Emirates Islamic launches four year Wakala Investment option

Dubai, November 23, 2013: Emirates Islamic , one of the leading Islamic financial institutions in the UAE, announced the launch of a four year Wakala investment option for customers, with an expected profit rate of 2.57 per cent per annum.

Available on investment amounts ranging from AED100,000 to AED 5 million, Emirates Islamic ‘s latest product closely follows the launch of the 3-year special Ramadan Wakala, that was introduced earlier this year. The four year Wakala investment option differs from conventional Wakala investments, with the profits being paid out on an annual basis to customers.

According to Sharia, a Wakala is a contract between the customer and the bank, where the bank as the Agent has the responsibility to perform a certain task (such as invest in Sharia-compliant goods and/ or financial assets) on behalf of the customer usually for payment of a fee or a commission.

“As a responsible bank focused on community-related initiatives, Emirates Islamic is encouraging its customers to take advantage of such products and develop a culture of saving,” said Faisal Aqil, Deputy CEO – Consumer Wealth Management, Emirates Islamic . “To this end, we are launching a variety of Sharia-compliant savings products, which we are confident will inspire greater saving trends among customers.”

While the amount invested will be for a period of four years, the profits will be paid annually to the customers.

About Emirates Islamic :

Established in 2004, as Emirates Islamic Bank , Emirates Islamic opened its doors with the clear goal of offering discerning customers Islamic finance solutions. Combining the best in Shari’a compliant services with the strongest levels of customer care and efficiency, the bank has established itself as a major player in the highly competitive financial services sector in the UAE. Offering products and services developed in line with the highest ethical standards, Emirates Islamic gives customers the transparency they seek in a strong, honest financial partner.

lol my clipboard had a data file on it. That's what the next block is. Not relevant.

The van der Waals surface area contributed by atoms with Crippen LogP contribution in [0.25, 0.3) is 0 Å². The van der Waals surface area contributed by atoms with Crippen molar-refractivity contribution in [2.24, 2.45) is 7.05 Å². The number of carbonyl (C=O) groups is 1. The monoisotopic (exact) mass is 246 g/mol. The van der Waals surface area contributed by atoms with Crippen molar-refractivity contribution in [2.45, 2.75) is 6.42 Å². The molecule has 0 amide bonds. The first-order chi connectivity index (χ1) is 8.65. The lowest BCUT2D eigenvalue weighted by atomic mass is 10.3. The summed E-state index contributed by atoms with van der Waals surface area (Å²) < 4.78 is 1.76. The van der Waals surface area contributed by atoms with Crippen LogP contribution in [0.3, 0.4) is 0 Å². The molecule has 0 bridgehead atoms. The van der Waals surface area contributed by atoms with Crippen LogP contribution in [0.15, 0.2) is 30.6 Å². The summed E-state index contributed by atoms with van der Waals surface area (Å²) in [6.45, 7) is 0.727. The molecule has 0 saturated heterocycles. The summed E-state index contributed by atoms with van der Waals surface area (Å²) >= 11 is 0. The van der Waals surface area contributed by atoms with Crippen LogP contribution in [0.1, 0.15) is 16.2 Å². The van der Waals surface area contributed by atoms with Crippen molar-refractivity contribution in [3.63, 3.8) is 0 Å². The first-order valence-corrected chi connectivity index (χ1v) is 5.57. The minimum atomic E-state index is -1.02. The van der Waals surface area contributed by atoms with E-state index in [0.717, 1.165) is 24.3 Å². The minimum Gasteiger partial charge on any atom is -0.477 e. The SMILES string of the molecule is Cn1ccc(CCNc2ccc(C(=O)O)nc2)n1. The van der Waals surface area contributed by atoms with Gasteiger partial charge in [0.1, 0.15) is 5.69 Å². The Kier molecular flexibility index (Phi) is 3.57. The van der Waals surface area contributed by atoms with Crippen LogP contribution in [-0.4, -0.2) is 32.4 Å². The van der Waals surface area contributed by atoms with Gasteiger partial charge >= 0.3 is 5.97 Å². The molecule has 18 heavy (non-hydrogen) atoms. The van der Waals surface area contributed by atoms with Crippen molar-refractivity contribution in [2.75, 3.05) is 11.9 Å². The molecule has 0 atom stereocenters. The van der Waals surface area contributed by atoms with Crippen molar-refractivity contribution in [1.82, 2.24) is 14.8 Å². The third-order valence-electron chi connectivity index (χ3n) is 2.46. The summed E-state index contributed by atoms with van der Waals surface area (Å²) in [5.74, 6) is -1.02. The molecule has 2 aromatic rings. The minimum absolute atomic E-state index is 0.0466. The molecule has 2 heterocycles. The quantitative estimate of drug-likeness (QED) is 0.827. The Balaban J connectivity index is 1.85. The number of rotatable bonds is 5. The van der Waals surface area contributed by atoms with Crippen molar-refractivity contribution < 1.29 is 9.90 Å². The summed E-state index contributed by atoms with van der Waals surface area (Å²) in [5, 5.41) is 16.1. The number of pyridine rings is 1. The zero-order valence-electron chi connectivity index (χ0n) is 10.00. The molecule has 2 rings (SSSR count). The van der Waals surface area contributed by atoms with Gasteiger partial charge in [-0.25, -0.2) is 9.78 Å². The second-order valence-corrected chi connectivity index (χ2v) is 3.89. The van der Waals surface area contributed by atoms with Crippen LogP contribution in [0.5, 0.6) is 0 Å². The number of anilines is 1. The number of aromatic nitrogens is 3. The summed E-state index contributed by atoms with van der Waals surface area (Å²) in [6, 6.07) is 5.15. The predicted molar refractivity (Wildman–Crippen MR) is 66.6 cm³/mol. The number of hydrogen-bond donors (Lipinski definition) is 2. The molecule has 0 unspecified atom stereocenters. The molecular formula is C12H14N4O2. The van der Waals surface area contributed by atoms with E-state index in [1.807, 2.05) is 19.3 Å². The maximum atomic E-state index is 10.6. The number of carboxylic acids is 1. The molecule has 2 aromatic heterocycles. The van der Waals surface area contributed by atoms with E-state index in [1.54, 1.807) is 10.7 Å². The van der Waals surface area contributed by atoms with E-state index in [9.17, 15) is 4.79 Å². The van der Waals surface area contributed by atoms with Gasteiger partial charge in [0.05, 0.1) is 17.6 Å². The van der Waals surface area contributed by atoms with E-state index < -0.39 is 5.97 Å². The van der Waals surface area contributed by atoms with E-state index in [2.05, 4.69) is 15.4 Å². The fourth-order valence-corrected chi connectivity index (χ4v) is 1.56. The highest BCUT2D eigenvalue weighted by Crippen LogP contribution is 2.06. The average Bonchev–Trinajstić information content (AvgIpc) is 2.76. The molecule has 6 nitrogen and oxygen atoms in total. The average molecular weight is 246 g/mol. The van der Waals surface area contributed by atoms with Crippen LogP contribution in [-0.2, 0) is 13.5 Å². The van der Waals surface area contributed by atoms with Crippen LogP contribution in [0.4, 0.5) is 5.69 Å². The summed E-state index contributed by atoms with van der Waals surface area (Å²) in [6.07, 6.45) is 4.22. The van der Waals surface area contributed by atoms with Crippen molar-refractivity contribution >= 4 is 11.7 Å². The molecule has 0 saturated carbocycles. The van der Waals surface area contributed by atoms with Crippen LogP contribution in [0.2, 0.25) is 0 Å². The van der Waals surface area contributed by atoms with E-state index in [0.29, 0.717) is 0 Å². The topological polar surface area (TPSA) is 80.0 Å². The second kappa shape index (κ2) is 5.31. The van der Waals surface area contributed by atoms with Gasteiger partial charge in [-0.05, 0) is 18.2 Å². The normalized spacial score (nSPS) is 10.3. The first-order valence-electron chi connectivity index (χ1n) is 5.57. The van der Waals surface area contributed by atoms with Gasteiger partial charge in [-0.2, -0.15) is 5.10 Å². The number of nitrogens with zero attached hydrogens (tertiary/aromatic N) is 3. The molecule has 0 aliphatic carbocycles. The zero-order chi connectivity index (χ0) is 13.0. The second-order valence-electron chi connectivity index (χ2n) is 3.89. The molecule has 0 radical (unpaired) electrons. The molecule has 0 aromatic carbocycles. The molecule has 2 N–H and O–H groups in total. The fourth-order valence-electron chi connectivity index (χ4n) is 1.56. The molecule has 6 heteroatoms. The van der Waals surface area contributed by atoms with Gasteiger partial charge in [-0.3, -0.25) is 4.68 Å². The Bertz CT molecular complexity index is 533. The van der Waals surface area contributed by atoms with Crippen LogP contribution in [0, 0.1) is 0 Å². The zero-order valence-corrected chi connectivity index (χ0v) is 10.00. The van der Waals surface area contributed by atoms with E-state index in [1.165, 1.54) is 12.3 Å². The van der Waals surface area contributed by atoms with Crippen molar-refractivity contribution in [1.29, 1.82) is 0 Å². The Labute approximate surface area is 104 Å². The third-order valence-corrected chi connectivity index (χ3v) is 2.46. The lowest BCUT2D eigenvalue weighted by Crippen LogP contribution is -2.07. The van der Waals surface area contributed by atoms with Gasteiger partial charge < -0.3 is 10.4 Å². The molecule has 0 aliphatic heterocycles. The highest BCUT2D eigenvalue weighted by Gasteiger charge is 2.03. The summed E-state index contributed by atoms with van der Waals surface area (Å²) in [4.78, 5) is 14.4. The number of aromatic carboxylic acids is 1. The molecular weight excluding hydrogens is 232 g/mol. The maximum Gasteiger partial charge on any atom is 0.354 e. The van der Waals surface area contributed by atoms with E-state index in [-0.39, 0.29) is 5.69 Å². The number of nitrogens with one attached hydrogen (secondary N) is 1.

Emirates Islamic offers a comprehensive range of products and services across the Personal, Business and Corporate banking spectrum. Its network has expanded to reach over 50 branches and more than 100 ATMs across the UAE. In the fast growing area of online and mobile banking, the bank has the reputation as an innovator, and was the first Islamic bank to launch a mobile banking app and the first bank in the Middle East to launch an App on the new Windows 8 mobile platform.

Emirates Islamic has received numerous accolades, both regionally and in the international arena, including recognition for “Best Islamic Bank, UAE” by two extremely prestigious publications, World Finance and CFI. In 2013, the bank was recognised as a “Superbrand 2013,” and as the “Best Corporate Bank” in the UAE in 2013. In addition, it has also been recognised by Sheikh Mohamed Bin Rashid Business Award and Ethos Award for Best Islamic Bank for Customer Service in the UAE. These awards are recognition of the high levels of customer satisfaction as well as an acknowledgement of the bank’s strong record of performance, growth and market leading banking practices.

For further information please visit

For further information, please contact:
Amina Al Zarooni
Media Relations Manager, Emirates Islamic
Tel: 971 4 4397430; Mob: 971 56 6405080
Email: [email protected]

Sudha Chandran | Hiba Moussa
ASDA’A Burson-Marsteller, Dubai, UAE
Tel: 971-4-4507600, Fax: 971-4-4358040
Email: [email protected] | [email protected]

© Press Release 2013.

UAE plans new body to oversee Islamic finance push

The UAE plans to develop an independent authority which will supervise the country’s Islamic finance industry, backed by specific legislation, central bank governor Sultan Nasser al-Suweidi has said.

UAE plans new body to oversee Islamic finance push

UAE plans new body to oversee Islamic finance push

A centralised approach to supervising Islamic finance is increasingly being adopted around the globe, as regulators try to standardise industry practices and improve consumer perceptions.

“We will have a sharia authority or a board, that will be outside the central bank,” Suweidi told Reuters on the sidelines of the World Islamic Economic Forum in London.
Legislation which is being developed by the UAE government would enhance the authority’s ability to influence industry practices.